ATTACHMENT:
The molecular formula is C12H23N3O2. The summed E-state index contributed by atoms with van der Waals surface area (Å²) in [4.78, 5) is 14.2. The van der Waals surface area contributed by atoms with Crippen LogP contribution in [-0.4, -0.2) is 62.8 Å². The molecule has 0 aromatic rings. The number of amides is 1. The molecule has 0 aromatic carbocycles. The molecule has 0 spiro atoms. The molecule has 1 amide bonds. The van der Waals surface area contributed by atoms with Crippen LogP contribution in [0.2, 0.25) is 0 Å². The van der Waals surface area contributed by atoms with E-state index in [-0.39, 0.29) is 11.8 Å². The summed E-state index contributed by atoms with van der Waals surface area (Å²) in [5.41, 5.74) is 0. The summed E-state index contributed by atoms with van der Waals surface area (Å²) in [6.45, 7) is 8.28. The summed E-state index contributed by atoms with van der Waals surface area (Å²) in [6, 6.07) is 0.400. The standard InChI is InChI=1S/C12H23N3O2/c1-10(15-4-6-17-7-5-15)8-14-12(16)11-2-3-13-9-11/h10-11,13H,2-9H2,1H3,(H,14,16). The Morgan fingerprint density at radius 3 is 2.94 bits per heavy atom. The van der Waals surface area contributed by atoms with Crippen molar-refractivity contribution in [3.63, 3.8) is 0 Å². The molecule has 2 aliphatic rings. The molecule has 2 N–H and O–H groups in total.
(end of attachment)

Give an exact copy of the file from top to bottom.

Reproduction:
The molecular formula is C12H23N3O2. The summed E-state index contributed by atoms with van der Waals surface area (Å²) in [4.78, 5) is 14.2. The van der Waals surface area contributed by atoms with Crippen LogP contribution in [-0.4, -0.2) is 62.8 Å². The molecule has 0 aromatic rings. The number of amides is 1. The molecule has 0 aromatic carbocycles. The molecule has 0 spiro atoms. The molecule has 1 amide bonds. The van der Waals surface area contributed by atoms with Crippen LogP contribution in [0.2, 0.25) is 0 Å². The van der Waals surface area contributed by atoms with E-state index in [-0.39, 0.29) is 11.8 Å². The summed E-state index contributed by atoms with van der Waals surface area (Å²) in [5.41, 5.74) is 0. The summed E-state index contributed by atoms with van der Waals surface area (Å²) in [6.45, 7) is 8.28. The summed E-state index contributed by atoms with van der Waals surface area (Å²) in [6, 6.07) is 0.400. The standard InChI is InChI=1S/C12H23N3O2/c1-10(15-4-6-17-7-5-15)8-14-12(16)11-2-3-13-9-11/h10-11,13H,2-9H2,1H3,(H,14,16). The Morgan fingerprint density at radius 3 is 2.94 bits per heavy atom. The van der Waals surface area contributed by atoms with Crippen molar-refractivity contribution in [3.63, 3.8) is 0 Å². The molecule has 2 aliphatic rings. The molecule has 2 N–H and O–H groups in total.